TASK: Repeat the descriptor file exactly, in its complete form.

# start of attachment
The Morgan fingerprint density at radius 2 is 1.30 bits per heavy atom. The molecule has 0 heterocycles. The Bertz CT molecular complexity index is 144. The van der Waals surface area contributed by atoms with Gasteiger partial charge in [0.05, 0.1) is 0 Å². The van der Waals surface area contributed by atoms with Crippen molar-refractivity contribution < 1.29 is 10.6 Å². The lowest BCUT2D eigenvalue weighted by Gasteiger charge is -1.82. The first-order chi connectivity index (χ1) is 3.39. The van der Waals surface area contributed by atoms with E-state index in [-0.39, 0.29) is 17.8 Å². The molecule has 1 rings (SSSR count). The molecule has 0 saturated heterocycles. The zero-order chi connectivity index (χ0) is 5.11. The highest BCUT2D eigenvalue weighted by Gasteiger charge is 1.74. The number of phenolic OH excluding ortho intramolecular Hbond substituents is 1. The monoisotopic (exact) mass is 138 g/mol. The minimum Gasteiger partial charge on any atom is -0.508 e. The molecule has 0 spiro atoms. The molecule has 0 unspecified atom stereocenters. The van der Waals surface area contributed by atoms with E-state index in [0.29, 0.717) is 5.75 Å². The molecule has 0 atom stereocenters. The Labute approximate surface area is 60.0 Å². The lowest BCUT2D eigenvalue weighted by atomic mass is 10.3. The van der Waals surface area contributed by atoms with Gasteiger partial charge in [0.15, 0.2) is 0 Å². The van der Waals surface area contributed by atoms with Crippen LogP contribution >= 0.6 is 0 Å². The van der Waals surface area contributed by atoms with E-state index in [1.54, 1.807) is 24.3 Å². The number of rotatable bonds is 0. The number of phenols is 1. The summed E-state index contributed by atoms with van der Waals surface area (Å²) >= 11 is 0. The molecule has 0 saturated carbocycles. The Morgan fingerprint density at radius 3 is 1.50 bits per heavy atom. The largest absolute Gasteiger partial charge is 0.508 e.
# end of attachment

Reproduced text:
The Morgan fingerprint density at radius 2 is 1.30 bits per heavy atom. The molecule has 0 heterocycles. The Bertz CT molecular complexity index is 144. The van der Waals surface area contributed by atoms with Gasteiger partial charge in [0.05, 0.1) is 0 Å². The van der Waals surface area contributed by atoms with Crippen molar-refractivity contribution < 1.29 is 10.6 Å². The lowest BCUT2D eigenvalue weighted by Gasteiger charge is -1.82. The first-order chi connectivity index (χ1) is 3.39. The van der Waals surface area contributed by atoms with E-state index in [-0.39, 0.29) is 17.8 Å². The molecule has 1 rings (SSSR count). The molecule has 0 saturated heterocycles. The zero-order chi connectivity index (χ0) is 5.11. The highest BCUT2D eigenvalue weighted by Gasteiger charge is 1.74. The number of phenolic OH excluding ortho intramolecular Hbond substituents is 1. The monoisotopic (exact) mass is 138 g/mol. The minimum Gasteiger partial charge on any atom is -0.508 e. The molecule has 0 spiro atoms. The molecule has 0 unspecified atom stereocenters. The van der Waals surface area contributed by atoms with E-state index in [0.29, 0.717) is 5.75 Å². The molecule has 0 atom stereocenters. The Labute approximate surface area is 60.0 Å². The lowest BCUT2D eigenvalue weighted by atomic mass is 10.3. The van der Waals surface area contributed by atoms with Gasteiger partial charge in [0.15, 0.2) is 0 Å². The van der Waals surface area contributed by atoms with Crippen LogP contribution >= 0.6 is 0 Å². The van der Waals surface area contributed by atoms with E-state index in [1.54, 1.807) is 24.3 Å². The number of rotatable bonds is 0. The number of phenols is 1. The summed E-state index contributed by atoms with van der Waals surface area (Å²) >= 11 is 0. The molecule has 0 saturated carbocycles. The Morgan fingerprint density at radius 3 is 1.50 bits per heavy atom. The largest absolute Gasteiger partial charge is 0.508 e.